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To: equalitybeforethelaw
“.but I thought it was bland trivialities-...”
__________________________________________________________

Such are the moments of our lives. In others eyes trivialities.

What is happening now in Washington is monumental; and largely we sit and watch as though it was business as usual.

Are we so blind we are going to cooperate with our enslavement?

Think about it.

23 posted on 02/08/2010 9:18:38 AM PST by geologist (The only answer to the troubles of this life is Jesus. A decision we all must make.)
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To: CondoleezzaProtege
“Western thinking has become conservative: the world situation should stay as it is at any cost; there should be no changes. ....
The communist regime in the East could stand and grow due to the enthusiastic support
from an enormous number of Western intellectuals who felt a kinship and refused to see
communism's crimes. And when they no longer could do so, they tried to justify them. In
our Eastern countries, communism has suffered a complete ideological defeat; it is zero
and less than zero. But Western intellectuals still look at it with interest and with
empathy, and this is precisely what makes it so immensely difficult for the West to
withstand the East.”
[Aleksandr Isayevich Solzhenitsyn at the Commencement, 8 June 1978, Harvard University]
24 posted on 02/08/2010 9:21:54 AM PST by Diogenesis (Alea iacta est.)
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To: CondoleezzaProtege

Bookmarking. Thanks for posting this!


25 posted on 02/08/2010 9:23:28 AM PST by EdReform (Oath Keepers - Guardians of the Republic - Honor your oath - Join us: www.oathkeepers.org)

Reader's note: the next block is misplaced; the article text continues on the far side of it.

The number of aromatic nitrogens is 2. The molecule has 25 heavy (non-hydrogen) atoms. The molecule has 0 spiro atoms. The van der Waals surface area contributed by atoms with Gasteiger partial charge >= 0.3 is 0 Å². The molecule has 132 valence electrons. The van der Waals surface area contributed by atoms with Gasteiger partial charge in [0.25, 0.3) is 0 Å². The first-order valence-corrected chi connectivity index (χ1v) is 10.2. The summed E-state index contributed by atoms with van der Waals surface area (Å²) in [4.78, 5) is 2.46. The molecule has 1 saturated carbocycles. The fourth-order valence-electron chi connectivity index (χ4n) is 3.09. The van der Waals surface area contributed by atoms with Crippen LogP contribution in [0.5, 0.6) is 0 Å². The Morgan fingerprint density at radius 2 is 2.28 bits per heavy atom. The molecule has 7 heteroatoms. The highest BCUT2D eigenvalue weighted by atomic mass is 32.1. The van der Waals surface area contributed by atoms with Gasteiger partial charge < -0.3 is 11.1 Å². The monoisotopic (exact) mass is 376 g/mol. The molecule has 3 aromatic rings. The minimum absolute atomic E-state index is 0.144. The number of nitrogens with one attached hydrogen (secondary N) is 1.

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To: CondoleezzaProtege
Rereading this great speech provides perspective to our current dilemma. There may be more profound sections than the following, but this portion is cautionary for today:

Excerpt:
"I have received letters in America from highly intelligent persons, maybe a teacher in a faraway small college who could do much for the renewal and salvation of his country, but his country cannot hear him because the media are not interested in him. This gives birth to strong mass prejudices, to blindness, which is most dangerous in our dynamic era. There is, for instance, a self-deluding interpretation of the contemporary world situation. It works as a sort of a petrified armor around people's minds. Human voices from 17 countries of Eastern Europe and Eastern Asia cannot pierce it. It will only be broken by the pitiless crowbar of events.

"I have mentioned a few traits of Western life which surprise and shock a new arrival to this world. The purpose and scope of this speech will not allow me to continue such a review, to look into the influence of these Western characteristics on important aspects of a nation's life, such as elementary education, advanced education in the humanities and art.

"It is almost universally recognized that the West shows all the world a way to successful economic development, even though in the past years it has been strongly disturbed by chaotic inflation. However, many people living in the West are dissatisfied with their own society. They despise it or accuse it of not being up to the level of maturity attained by mankind. A number of such critics turn to socialism, which is a false and dangerous current.